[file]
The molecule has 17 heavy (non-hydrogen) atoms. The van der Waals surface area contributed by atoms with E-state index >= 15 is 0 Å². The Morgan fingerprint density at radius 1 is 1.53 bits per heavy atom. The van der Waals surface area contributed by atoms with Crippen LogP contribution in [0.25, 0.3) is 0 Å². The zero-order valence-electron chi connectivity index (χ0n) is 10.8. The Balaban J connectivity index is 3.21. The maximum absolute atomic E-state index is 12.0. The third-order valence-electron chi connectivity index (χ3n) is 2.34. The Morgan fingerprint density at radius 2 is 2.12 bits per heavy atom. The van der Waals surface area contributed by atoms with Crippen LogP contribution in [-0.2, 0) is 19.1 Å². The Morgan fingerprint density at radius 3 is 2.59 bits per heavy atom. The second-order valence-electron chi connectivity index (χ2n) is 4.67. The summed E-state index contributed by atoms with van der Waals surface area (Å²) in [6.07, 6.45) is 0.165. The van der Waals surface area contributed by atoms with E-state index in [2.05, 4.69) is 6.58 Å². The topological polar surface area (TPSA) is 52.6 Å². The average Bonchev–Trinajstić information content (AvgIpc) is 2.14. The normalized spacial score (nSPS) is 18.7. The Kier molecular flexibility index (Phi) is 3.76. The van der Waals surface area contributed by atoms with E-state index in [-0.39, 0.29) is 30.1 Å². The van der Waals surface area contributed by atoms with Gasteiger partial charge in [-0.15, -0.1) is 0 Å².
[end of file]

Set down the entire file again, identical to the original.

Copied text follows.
The molecule has 17 heavy (non-hydrogen) atoms. The van der Waals surface area contributed by atoms with E-state index >= 15 is 0 Å². The Morgan fingerprint density at radius 1 is 1.53 bits per heavy atom. The van der Waals surface area contributed by atoms with Crippen LogP contribution in [0.25, 0.3) is 0 Å². The zero-order valence-electron chi connectivity index (χ0n) is 10.8. The Balaban J connectivity index is 3.21. The maximum absolute atomic E-state index is 12.0. The third-order valence-electron chi connectivity index (χ3n) is 2.34. The Morgan fingerprint density at radius 2 is 2.12 bits per heavy atom. The van der Waals surface area contributed by atoms with Crippen LogP contribution in [-0.2, 0) is 19.1 Å². The Morgan fingerprint density at radius 3 is 2.59 bits per heavy atom. The second-order valence-electron chi connectivity index (χ2n) is 4.67. The summed E-state index contributed by atoms with van der Waals surface area (Å²) in [6.07, 6.45) is 0.165. The van der Waals surface area contributed by atoms with E-state index in [2.05, 4.69) is 6.58 Å². The topological polar surface area (TPSA) is 52.6 Å². The average Bonchev–Trinajstić information content (AvgIpc) is 2.14. The normalized spacial score (nSPS) is 18.7. The Kier molecular flexibility index (Phi) is 3.76. The van der Waals surface area contributed by atoms with E-state index in [-0.39, 0.29) is 30.1 Å². The van der Waals surface area contributed by atoms with Gasteiger partial charge in [-0.15, -0.1) is 0 Å².